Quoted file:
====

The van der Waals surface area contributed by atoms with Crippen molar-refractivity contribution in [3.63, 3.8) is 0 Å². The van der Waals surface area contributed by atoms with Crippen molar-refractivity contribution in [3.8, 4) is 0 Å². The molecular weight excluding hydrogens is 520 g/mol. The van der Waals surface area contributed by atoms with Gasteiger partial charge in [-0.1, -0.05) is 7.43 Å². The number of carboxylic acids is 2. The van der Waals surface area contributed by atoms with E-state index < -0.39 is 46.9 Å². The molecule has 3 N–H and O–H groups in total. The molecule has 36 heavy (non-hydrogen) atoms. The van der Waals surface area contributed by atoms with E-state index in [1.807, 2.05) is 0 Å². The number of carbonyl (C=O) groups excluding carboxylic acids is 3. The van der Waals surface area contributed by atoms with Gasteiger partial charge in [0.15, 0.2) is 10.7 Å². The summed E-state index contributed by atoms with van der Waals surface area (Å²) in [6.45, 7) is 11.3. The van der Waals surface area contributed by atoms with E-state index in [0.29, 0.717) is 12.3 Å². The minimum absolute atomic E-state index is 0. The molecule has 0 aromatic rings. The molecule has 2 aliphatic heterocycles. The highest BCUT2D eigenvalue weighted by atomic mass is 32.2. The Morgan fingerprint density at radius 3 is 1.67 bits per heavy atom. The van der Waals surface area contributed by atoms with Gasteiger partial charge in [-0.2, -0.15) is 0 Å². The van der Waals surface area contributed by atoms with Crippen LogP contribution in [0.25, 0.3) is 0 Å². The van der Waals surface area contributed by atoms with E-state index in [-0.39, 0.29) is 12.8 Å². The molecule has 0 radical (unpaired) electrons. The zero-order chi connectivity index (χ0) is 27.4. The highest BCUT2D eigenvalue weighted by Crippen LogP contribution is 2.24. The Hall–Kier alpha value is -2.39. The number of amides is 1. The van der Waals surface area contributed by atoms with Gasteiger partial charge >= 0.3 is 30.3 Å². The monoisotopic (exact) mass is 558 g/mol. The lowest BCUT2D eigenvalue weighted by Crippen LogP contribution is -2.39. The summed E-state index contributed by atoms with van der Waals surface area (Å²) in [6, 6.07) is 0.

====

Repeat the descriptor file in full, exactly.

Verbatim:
The van der Waals surface area contributed by atoms with Crippen molar-refractivity contribution in [3.63, 3.8) is 0 Å². The van der Waals surface area contributed by atoms with Crippen molar-refractivity contribution in [3.8, 4) is 0 Å². The molecular weight excluding hydrogens is 520 g/mol. The van der Waals surface area contributed by atoms with Gasteiger partial charge in [-0.1, -0.05) is 7.43 Å². The number of carboxylic acids is 2. The van der Waals surface area contributed by atoms with E-state index < -0.39 is 46.9 Å². The molecule has 3 N–H and O–H groups in total. The molecule has 36 heavy (non-hydrogen) atoms. The van der Waals surface area contributed by atoms with E-state index in [1.807, 2.05) is 0 Å². The number of carbonyl (C=O) groups excluding carboxylic acids is 3. The van der Waals surface area contributed by atoms with Gasteiger partial charge in [0.15, 0.2) is 10.7 Å². The summed E-state index contributed by atoms with van der Waals surface area (Å²) in [6.45, 7) is 11.3. The van der Waals surface area contributed by atoms with E-state index in [0.29, 0.717) is 12.3 Å². The minimum absolute atomic E-state index is 0. The molecule has 0 aromatic rings. The molecule has 2 aliphatic heterocycles. The highest BCUT2D eigenvalue weighted by atomic mass is 32.2. The Morgan fingerprint density at radius 3 is 1.67 bits per heavy atom. The van der Waals surface area contributed by atoms with Gasteiger partial charge in [-0.2, -0.15) is 0 Å². The van der Waals surface area contributed by atoms with Crippen LogP contribution in [0.25, 0.3) is 0 Å². The van der Waals surface area contributed by atoms with E-state index in [-0.39, 0.29) is 12.8 Å². The molecule has 0 radical (unpaired) electrons. The zero-order chi connectivity index (χ0) is 27.4. The highest BCUT2D eigenvalue weighted by Crippen LogP contribution is 2.24. The Hall–Kier alpha value is -2.39. The number of amides is 1. The van der Waals surface area contributed by atoms with Gasteiger partial charge >= 0.3 is 30.3 Å². The monoisotopic (exact) mass is 558 g/mol. The lowest BCUT2D eigenvalue weighted by Crippen LogP contribution is -2.39. The summed E-state index contributed by atoms with van der Waals surface area (Å²) in [6, 6.07) is 0.